What is Pepino mosaic virus?
Pepino mosaic virus (PepMV) is a single-stranded RNA-virus (Potexvirus genus, Fexiviridae family) that was originally isolated from pepino (Solanum muricatum), a South American melon-like fruit. From the season 1999-2000 the virus started to damage greenhouse tomato crops in Europe. Although the virus only causes major problems in tomato cultivation, other plants of the Solanaceae family (night shade family) such as eggplant, black nightshade, some potato and pepper varieties and some plants belonging to the genera Nicotiana (e.g. tobacco plant), Datura (e.g. thorn apple) and Physalis (e.g. Physalis floridana) can also act as a host.
The virus is very infectious and is transmitted mechanically. Possible ways of mechanical transmission are tools, employees, visitors, mobile phones, insects, etc. In other words, all means by which plant sap of an infected plant gets in contact with a non-infected plant. As soon as one single plant in the greenhouse has been infected by the virus, it is impossible to protect the other greenhouse plants from infection because of the rapid spread of the virus. Moreover, the virus spreads heterogeneously, which makes it very difficult to control the crop.
The most typical symptom of a PepMV infection is marbling of the tomato fruit. Brown sepals, bright yellow spots on the leaves and nettle-heads are also characteristic PepMV symptoms. In addition to these typical symptoms, some damage profiles with a physiological cause, such as flamed fruits or open fruits, can also be enhanced by the presence of PepMV.
Because PepMV is a RNA-virus, the replication process in the plant cell proceeds in a less controlled way and mutations occur regularly. The yellowing mutant and the necrotic mutant for example are two atypical forms caused by a mutation in the viral genetic material. Both mutants can cause severe damage to the crop.
Marbling of the tomato fruit
bright yellow spots
Four different strains of the virus are known: the Chilean strain (CH2), the European strain (EU), the Peruvian strain (LP) and the American strain (US1). Within these strains, many different individuals, called isolates, can be observed. In Europe, the Chilean strain (CH2) is dominant and present in 90% of the infections. If more strains are found in case of infection, the infection is usually more aggressive than when only one single strain is present. Within the strains, however, there is also variability among different isolates belonging to the same strain. Although different isolates within one and the same strain are genetically very similar, they can show very different levels of aggressiveness in the plant and, as a consequence, in the severity of the symptoms and the damage they cause. For example, there are very aggressive Chilean isolates, but also very mild ones that cause less symptoms.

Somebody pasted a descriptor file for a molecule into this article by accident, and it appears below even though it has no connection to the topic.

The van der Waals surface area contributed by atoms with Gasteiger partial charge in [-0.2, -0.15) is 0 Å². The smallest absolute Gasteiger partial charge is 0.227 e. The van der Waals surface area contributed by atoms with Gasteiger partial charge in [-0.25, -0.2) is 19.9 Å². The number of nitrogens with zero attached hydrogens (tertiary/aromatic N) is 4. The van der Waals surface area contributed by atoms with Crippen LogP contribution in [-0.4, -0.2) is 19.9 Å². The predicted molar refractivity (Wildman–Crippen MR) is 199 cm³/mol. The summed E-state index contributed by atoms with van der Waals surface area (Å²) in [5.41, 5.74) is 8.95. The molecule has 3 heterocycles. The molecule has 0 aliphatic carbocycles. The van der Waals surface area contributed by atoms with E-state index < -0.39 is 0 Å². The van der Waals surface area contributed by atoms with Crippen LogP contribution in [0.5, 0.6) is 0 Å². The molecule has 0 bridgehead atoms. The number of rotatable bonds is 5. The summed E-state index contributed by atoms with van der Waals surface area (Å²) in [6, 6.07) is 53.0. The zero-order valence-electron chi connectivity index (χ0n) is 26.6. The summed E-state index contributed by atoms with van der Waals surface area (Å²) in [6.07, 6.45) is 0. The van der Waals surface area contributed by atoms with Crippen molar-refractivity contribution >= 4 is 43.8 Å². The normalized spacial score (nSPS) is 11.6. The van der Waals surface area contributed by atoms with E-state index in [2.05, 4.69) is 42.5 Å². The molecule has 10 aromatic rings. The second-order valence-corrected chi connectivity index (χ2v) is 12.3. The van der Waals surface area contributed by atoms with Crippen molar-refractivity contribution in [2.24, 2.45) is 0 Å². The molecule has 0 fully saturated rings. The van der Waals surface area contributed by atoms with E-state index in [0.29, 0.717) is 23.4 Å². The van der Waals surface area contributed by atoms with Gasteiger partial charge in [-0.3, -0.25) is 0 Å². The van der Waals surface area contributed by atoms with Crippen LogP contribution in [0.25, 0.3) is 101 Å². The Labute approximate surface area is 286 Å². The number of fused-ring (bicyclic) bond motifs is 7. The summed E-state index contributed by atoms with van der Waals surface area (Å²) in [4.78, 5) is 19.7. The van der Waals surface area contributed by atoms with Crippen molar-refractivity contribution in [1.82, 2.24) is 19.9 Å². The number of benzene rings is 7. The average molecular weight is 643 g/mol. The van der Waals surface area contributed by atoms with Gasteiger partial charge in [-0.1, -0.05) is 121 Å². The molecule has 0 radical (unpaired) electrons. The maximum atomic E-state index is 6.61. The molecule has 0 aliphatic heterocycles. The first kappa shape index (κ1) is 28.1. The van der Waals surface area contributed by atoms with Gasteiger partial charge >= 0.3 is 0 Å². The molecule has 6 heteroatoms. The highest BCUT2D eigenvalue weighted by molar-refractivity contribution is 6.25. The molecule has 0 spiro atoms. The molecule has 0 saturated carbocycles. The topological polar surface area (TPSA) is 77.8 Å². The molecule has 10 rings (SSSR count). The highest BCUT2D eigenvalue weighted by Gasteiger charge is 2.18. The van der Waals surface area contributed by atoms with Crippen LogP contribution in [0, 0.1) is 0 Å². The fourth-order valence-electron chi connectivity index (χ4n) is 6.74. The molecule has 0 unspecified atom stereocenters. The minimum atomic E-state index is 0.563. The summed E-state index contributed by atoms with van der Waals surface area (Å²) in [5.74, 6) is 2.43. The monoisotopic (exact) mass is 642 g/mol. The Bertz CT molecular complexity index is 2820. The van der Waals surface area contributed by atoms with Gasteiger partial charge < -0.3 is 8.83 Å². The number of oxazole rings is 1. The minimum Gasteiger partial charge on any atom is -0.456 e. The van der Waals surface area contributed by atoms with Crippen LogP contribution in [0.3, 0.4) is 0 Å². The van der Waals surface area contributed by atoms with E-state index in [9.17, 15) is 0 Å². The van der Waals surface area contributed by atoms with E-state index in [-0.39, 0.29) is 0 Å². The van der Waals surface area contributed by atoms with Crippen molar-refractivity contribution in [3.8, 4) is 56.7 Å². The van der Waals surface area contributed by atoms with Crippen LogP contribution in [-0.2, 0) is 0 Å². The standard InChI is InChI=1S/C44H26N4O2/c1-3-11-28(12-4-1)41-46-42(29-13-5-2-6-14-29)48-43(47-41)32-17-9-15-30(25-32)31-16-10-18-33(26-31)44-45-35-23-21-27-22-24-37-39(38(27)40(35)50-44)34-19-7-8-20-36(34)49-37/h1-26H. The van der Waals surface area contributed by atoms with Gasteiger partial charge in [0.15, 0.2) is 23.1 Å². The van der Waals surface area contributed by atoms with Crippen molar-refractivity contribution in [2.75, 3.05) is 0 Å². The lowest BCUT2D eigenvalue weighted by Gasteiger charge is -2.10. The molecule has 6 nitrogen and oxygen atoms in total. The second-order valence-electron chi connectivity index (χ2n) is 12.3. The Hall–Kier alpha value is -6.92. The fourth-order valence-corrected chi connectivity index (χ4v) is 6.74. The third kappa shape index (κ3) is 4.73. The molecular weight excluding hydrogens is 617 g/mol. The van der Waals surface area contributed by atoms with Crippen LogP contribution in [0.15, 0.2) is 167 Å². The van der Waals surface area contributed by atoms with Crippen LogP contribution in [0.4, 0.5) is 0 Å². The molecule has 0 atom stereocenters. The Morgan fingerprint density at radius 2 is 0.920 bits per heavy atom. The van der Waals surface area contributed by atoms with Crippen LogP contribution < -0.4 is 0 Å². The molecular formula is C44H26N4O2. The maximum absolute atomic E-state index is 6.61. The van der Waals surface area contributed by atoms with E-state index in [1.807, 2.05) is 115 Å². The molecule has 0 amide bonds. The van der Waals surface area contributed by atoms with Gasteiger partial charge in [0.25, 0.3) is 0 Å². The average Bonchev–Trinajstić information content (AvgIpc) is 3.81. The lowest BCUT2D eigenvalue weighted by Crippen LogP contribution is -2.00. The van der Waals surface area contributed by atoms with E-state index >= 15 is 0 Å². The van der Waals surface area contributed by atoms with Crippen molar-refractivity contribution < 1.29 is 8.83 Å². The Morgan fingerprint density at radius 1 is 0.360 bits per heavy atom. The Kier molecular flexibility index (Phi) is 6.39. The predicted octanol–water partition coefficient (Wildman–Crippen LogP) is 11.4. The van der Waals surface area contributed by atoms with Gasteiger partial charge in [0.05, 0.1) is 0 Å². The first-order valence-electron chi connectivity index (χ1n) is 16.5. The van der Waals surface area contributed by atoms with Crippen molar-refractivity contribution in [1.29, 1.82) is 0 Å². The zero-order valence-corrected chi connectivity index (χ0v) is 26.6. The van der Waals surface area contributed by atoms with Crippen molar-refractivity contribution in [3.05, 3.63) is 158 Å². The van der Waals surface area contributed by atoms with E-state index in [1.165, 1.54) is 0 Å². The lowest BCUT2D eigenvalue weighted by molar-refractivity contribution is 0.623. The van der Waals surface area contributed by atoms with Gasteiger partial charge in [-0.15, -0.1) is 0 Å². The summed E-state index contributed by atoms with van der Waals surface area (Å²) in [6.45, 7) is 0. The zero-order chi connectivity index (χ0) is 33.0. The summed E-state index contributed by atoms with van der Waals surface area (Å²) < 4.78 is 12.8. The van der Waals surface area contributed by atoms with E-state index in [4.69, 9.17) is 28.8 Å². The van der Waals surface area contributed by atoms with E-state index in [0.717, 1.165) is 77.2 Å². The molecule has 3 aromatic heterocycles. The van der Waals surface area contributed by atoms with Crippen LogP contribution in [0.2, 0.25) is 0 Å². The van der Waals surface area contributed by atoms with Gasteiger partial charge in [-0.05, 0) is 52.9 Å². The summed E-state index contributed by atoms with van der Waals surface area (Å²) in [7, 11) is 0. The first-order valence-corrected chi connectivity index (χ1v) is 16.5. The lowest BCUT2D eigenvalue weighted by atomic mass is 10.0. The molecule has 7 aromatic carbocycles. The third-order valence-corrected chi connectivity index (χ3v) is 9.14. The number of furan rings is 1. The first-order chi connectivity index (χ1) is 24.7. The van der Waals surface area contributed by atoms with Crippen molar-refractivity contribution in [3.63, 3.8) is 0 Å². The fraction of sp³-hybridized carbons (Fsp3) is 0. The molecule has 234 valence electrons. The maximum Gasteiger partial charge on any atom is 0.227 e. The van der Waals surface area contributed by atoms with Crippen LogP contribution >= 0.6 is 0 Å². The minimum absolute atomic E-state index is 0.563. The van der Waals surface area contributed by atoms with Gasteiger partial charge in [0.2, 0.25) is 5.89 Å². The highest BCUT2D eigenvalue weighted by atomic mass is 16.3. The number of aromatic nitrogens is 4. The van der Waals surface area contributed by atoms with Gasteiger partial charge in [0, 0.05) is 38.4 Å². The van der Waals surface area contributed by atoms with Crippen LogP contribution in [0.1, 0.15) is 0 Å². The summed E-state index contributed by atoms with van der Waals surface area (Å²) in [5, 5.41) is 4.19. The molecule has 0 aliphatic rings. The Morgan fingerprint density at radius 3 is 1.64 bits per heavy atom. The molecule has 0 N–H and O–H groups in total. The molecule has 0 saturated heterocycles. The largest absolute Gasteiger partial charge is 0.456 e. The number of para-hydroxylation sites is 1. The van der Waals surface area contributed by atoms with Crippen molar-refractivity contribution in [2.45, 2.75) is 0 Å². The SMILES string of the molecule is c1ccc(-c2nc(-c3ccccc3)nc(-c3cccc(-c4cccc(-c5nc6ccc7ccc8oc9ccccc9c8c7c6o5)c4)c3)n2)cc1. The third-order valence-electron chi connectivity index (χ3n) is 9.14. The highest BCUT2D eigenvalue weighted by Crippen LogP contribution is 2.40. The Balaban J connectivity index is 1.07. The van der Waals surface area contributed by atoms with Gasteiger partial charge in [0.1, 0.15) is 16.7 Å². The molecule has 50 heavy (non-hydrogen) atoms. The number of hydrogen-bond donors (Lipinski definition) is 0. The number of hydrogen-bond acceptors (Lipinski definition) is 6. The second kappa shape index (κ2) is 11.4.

The impact of a PepMV infection for the tomato grower is variable. Based on a survey among Belgian growers and on several practical trials with various isolates of PepMV, quality losses were estimated to be between 4 and 15%, with additional production losses between 4 and 12%. Several factors contribute to this variability. The genetic identity of the virus – which isolate of which strain – that causes the infection is one them. The moment in the crop cycle when the infection takes place is another factor that might have an important impact on the damage that is caused. For instance, an infection early in the season, when the plant does not yet bear fruit, will typically cause less losses than when the infection takes place when the plants are heavily laden. Typical of the damage caused by PepMV is, that it is very intense for a few weeks and then disappears to eventually return later in the season. This means that damage can be more severe during a certain period of the year, with 50-60% non-marketable fruits.
Moreover, some tomato varieties are more susceptible to quality losses due to PepMV than others and climate also has an impact. In general, when a plant has more stress for whatever reason, losses will be much greater.
In the early 2000s, PepMV became such a huge problem in Belgium and the Netherlands, that there was an urgent demand for support and control measures from the tomato sector. As a first step, fundamental research was carried out to identify the problem and a very strict hygiene protocol was developed to avoid PepMV infections. These strict hygiene measures turned out to be insufficient to ensure the grower a PepMV-free crop. Soon, research was oriented towards concrete, biological management tools and step by step PMV®-01 vaccination strategy was developed to immunize plants in order to prevent infection.